Cytoplasm:  The inner substance of a cell contained within the cell membrane other than the nucleus.

Dermatomyositis:  A diffuse connective tissue disease.

DNA:  Deoxyribonucleic acid, the large molecule that is the main carrier of genetic information in cells. DNA is found mainly in the chromosomes of cells.

Enzymes:  Specific protein catalysts produced by the cells that are crucial in chemical reactions and in building up or synthesizing most compounds in the body. Each enzyme performs a specific function without itself being consumed. For example, the digestive enzyme amylase acts on carbohydrates in foods to break them down.

Hepatitis:  Inflammation of the liver usually resulting in jaundice (yellowing of the skin), loss of appetite, stomach discomfort, abnormal liver function, clay-colored stools, and dark urine. May be caused by a bacterial or viral infection, parasitic infestation, alcohol, drugs, toxins or transfusion of incompatible blood. Can be life-threatening. Severe hepatitis may lead to cirrhosis and chronic liver dysfunction.

Malaise:  A vague feeling of bodily discomfort, as at the beginning of an illness. A general sense of depression or unease.

Nephritis:  Kidney inflammation.

Protozoan:  (Plural: Protozoa) Any one of a large group of one-celled (unicellular) animals, including amoebas. They are microorganisms that differ from bacteria in that they are larger and possess a nucleus surrounded by a membrane. Several species of protozoa can be transmitted through water and cause disease in humans, including Giardia, Cryptosporidium, Cyclospora, Entamoeba and Isospora. One distinguishing characteristic of protozoa is that when released from the human body through feces they are present in an encysted (dormant) form. These cysts have a protective layer that surrounds them and keeps chemicals from penetrating them. Therefore, chlorine disinfection does not kill the protozoan cysts.

Purpura:  Bleeding into the tissues directly beneath skin or mucous membranes yielding a bruise or many red or purple petechia (flat, pin-head sized spots).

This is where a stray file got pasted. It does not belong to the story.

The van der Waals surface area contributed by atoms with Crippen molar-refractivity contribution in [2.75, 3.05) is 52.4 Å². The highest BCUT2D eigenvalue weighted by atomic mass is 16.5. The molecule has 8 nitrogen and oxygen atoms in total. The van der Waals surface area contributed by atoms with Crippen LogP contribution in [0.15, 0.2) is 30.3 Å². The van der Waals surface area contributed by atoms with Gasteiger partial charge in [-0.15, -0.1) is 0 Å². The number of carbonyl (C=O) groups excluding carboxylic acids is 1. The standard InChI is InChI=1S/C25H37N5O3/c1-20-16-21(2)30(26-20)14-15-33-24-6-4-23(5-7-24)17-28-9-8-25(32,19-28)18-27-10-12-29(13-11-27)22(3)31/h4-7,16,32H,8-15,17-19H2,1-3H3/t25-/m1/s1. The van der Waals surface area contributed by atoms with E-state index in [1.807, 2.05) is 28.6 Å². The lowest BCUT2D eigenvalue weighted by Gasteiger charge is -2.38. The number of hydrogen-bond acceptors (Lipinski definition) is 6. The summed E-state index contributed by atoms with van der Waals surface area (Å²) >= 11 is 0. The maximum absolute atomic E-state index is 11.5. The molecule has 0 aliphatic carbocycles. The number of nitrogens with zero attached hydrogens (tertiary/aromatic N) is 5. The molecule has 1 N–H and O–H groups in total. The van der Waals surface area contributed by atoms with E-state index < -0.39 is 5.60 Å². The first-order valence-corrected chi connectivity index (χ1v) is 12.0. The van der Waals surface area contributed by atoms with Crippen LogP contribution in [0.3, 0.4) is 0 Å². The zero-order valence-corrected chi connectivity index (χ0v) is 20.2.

Retina:  A 10-layered, frail nervous tissue membrane of the eye, parallel with the optic nerve. It receives images of outer objects and carries sight signals through the optic nerve to the brain.

Rheumatoid Arthritis:  A long-term, destructive connective tissue disease that results from the body rejecting its own tissue cells (autoimmune reaction).

Seizure:  While there are over 40 types of seizure, most are classed as either partial seizures which occur when the excessive electrical activity in the brain is limited to one area or generalized seizures which occur when the excessive electrical activity in the brain encompasses the entire organ. Although there is a wide range of signs, they mainly include such things as falling to the ground; muscle stiffening; jerking and twitching; loss of consciousness; an empty stare; rapid chewing/blinking/breathing. Usually lasting from between a couple of seconds and several minutes, recovery may be immediate or take up to several days.

Ulcer:  Lesion on the skin or mucous membrane.

Ulcerative Colitis:  (Colitis ulcerosa): Ulceration of the colon and rectum, usually long-term and characterized by rectal bleeding or blood in the stool, frequent urgent diarrhea/bowel movements each day, abdominal pain.

Urticaria:  Commonly known as hives, urticaria is one of the most common dermatological conditions seen by allergists. Urticaria is not just an allergic disease, however. It can be caused by metabolic diseases, medications, infectious diseases, autoimmune disease, or physical sensitivity. Traditional allergies to foods or medications as well as viral illness are frequent causes of acute urticaria which usually lasts only a few hours but may last up to 6 weeks. Chronic urticaria (lasting more than 6 weeks) is more complex, given the vast number of potential triggers. Symptoms include sudden onset; initial itching; then swelling of the surface of the skin into red or skin-colored welts (wheals) with clearly defined edges; welts turn white on touching; new welts develop when the skin is scratched; usually disappear within minutes or hours. Welts enlarge, change shape, spread or join together to form large flat raised areas.

Vasculitis:  Inflammation and necrosis of blood vessels, including arteries, veins and capillaries. The damage may be due to infectious agents, mechanical trauma, radiation or toxins; often no specific causative factor is identified. It involves immune mechanisms such as deposition of circulating immune complexes and direct attack by circulating antibodies